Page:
• Make time for the library.
  • Play games like Scrabble, Spill and Spell, Scattergories, and Balderdash together.
  • Follow your child’s interest–find fiction and nonfiction books that tie into this interest.
  • Work crossword puzzles with your child.
  • Give a magazine subscription for a gift.

Ways to help your child with mathematics

  • Spend time with kids on simple board games, puzzles, and activities that encourage better attitudes and stronger mathematics skills. Even everyday activities such as playing with toys in a sandbox or in a tub at bath time can teach children mathematics concepts such as weight, density, and volume. Check your television listings for shows that can reinforce mathematics skills in a practical and fun way.
  • Encourage children to solve problems. Provide assistance, but let them figure it out themselves. Problem solving is a lifetime skill.
  • The kitchen is filled with tasty opportunities to teach fractional measurements, such as doubling and dividing cookie recipes.
  • Point out ways that people use mathematics every day to pay bills, balance their checkbooks, figure out their net earnings, make change, and how to tip at restaurants. Involve older children in projects that incorporate geometric and algebraic concepts such as planting a garden, building a bookshelf, or figuring how long it will take to drive to your family vacation destination.
  • Children should learn to read and interpret charts and graphs such as those found in daily newspapers. Collecting and analyzing data will help your child draw conclusions and become discriminating readers of numerical information.

Web Sites for Kids and Parents

Mathematics

Language Arts/Reading

Commonly Used MAP Terms

District Average–The average RIT score for all students in the school district in the same grade who were tested at the same time as this student.

Norm Group Average–The average score observed for students in the norm group.

Percentile Range–Percentiles are used to compare one student’s performance to that of the norm group. Percentile means the student scored as well as or better than that percent of students taking the test in his/her grade. There is about a 68% chance that a student’s percentile ranking would fall within this range if the student tested again relatively soon.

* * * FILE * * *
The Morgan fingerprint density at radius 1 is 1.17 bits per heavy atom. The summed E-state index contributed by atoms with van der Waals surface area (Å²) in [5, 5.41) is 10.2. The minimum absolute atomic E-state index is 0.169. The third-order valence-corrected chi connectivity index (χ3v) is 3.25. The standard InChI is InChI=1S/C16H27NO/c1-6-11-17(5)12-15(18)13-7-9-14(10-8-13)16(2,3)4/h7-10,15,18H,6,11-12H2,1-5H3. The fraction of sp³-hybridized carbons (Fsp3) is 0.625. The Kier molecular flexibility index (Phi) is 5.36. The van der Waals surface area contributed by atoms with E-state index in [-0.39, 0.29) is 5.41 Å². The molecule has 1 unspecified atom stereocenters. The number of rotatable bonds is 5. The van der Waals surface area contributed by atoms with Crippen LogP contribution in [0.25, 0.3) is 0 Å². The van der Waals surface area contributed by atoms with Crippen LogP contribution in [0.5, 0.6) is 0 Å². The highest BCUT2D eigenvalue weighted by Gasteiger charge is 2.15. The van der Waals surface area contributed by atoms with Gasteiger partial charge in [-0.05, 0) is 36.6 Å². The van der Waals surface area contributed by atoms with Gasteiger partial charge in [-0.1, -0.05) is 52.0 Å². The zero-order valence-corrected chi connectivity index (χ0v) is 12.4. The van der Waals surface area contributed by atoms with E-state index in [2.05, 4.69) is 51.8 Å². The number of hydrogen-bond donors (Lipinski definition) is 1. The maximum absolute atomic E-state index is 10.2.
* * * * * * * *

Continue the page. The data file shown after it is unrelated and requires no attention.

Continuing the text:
Percentile Rank–The percentile rank is a normative statistic that indicates how well a student performed in comparison to the students in the norm group. The most recent norm sample was a group of over 2.8 million students from across the United States. A student’s percentile rank indicates that the student scored as well as, or better than, the percent of students in the norm group. In other words, a student with a percentile rank of 72 scored as well as, or better than 72% of the students in the norm group.

RIT–Tests developed by NWEA use a scale called RIT to measure student achievement and growth. RIT stands for Rasch UnIT, which is a measurement scale developed to simplify the interpretation of test scores. The RIT score relates directly to the curriculum scale in each subject area. It is an equal-interval scale, like feet and inches, so scores can be added together to calculate accurate class or school averages. RIT scores range from about 100 to 280. Students typically start at the 180 to 200 level in the third grade and progress to the 220 to 260 level by high school. RIT scores make it possible to follow a student’s educational growth from year to year.

Standards–Standards are statements, developed by states or districts, of what students should know and be able to do, related to specific academic areas.